Bloomfield fire chief to retire after 40 years
George Duncan will retire on Oct. 10 after nearly 45 years with the Bloomfield Fire Department
FARMINGTON — After spending nearly 40 years as the fire chief for the city of Bloomfield, George Duncan is set to retire next month.
Duncan said he wants to keep things low key as he exits the fire department he joined in 1971 when he was 20 years old. His last day will be Oct. 10.
“It’s time for me to just enjoy some other things — that’s it,” Duncan said.
Duncan also said he felt like he has had a great career and will miss working with his firefighters and the different city agencies.
Bloomfield Mayor Scott Eckstein said he has known Duncan about 30 years and described him as good friend and neighbor.
“He was fire chief when I was a Bloomfield police officer. He’s done an outstanding job,” Eckstein said. “He fights for his employees and his department to be better.”
A career highlight for Duncan was improving the Bloomfield Fire Department’s Insurance Service Office (ISO) classification to a Class 2, putting the department among the top 3 percent in the nation, he said. When he was hired as fire chief in 1976, the ISO rating was Class 9.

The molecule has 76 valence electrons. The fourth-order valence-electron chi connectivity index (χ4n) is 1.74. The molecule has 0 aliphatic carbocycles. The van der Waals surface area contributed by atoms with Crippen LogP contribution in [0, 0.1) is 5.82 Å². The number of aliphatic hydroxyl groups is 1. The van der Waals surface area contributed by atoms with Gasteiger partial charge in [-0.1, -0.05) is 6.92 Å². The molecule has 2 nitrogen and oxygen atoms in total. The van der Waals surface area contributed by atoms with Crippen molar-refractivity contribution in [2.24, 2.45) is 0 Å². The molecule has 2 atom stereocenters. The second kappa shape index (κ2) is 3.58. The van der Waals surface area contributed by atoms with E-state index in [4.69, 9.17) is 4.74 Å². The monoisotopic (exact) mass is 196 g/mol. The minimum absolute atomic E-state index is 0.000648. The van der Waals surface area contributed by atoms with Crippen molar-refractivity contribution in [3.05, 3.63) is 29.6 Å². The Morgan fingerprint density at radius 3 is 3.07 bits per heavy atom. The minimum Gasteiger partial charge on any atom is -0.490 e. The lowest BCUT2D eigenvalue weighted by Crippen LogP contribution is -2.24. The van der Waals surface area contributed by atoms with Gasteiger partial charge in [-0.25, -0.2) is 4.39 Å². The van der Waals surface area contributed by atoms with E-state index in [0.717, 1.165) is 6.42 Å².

“That’s a crowning achievement,” Duncan said.
Eckstein also cited Duncan’s work to push for a new Bloomfield fire station, a 12,000-square-foot addition to the old facility that opened in fall 2008, according to The Daily Times archives.
“He really raised the quality of the fire department,” Eckstein said.
The Bloomfield City Council will vote Monday on a motion to name Assistant Fire Chief John Mohler the new fire chief. Mohler has 21 years with the fire department — seven as a volunteer and 14 years as a paid staff member.
“He taught me everything I know about the fire service,” Mohler said about Duncan, describing him as a mentor.
Mohler also said Duncan’s work to lower the city’s ISO rating also led to more funding from the state to purchase equipment.
City Councilor Curtis Lynch has been a Bloomfield Fire Department volunteer since 1971 when he was 15 years old. He described Duncan as his brother, stating their families spend a lot of time together.
“He leads by example. He (isn’t) afraid to get his hands (dirty),” Lynch said. “He gets a lot of respect for doing that.”
The council is also is scheduled to discuss and possibly vote on a proposal to extend the employment of firefighters paid by a $1 million federal grant. The grant expires in the middle of October.
Lynch said the fire department may have additional funds that could be allocated to keep the paid firefighters employed.
Joshua Kellogg covers education for The Daily Times. He can be reached at 505-564-4627.